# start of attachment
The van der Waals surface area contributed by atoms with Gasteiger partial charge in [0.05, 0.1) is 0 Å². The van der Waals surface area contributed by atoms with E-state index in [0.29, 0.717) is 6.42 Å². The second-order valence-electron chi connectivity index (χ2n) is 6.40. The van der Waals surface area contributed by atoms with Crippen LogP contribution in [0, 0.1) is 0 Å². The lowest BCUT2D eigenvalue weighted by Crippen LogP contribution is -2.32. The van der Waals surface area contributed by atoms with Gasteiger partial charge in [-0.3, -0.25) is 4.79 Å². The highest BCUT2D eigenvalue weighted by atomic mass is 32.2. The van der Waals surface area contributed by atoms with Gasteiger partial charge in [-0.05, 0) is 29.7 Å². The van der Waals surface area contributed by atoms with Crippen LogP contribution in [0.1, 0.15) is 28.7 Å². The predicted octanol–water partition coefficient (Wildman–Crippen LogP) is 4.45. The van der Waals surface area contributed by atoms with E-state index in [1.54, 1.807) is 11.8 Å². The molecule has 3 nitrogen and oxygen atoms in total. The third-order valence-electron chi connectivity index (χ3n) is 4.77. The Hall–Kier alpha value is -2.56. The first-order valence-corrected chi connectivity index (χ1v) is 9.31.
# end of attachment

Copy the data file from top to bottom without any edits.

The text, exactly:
The van der Waals surface area contributed by atoms with Gasteiger partial charge in [0.05, 0.1) is 0 Å². The van der Waals surface area contributed by atoms with E-state index in [0.29, 0.717) is 6.42 Å². The second-order valence-electron chi connectivity index (χ2n) is 6.40. The van der Waals surface area contributed by atoms with Crippen LogP contribution in [0, 0.1) is 0 Å². The lowest BCUT2D eigenvalue weighted by Crippen LogP contribution is -2.32. The van der Waals surface area contributed by atoms with Gasteiger partial charge in [-0.3, -0.25) is 4.79 Å². The highest BCUT2D eigenvalue weighted by atomic mass is 32.2. The van der Waals surface area contributed by atoms with Gasteiger partial charge in [-0.05, 0) is 29.7 Å². The van der Waals surface area contributed by atoms with Crippen LogP contribution in [0.1, 0.15) is 28.7 Å². The predicted octanol–water partition coefficient (Wildman–Crippen LogP) is 4.45. The van der Waals surface area contributed by atoms with E-state index in [1.54, 1.807) is 11.8 Å². The molecule has 3 nitrogen and oxygen atoms in total. The third-order valence-electron chi connectivity index (χ3n) is 4.77. The Hall–Kier alpha value is -2.56. The first-order valence-corrected chi connectivity index (χ1v) is 9.31.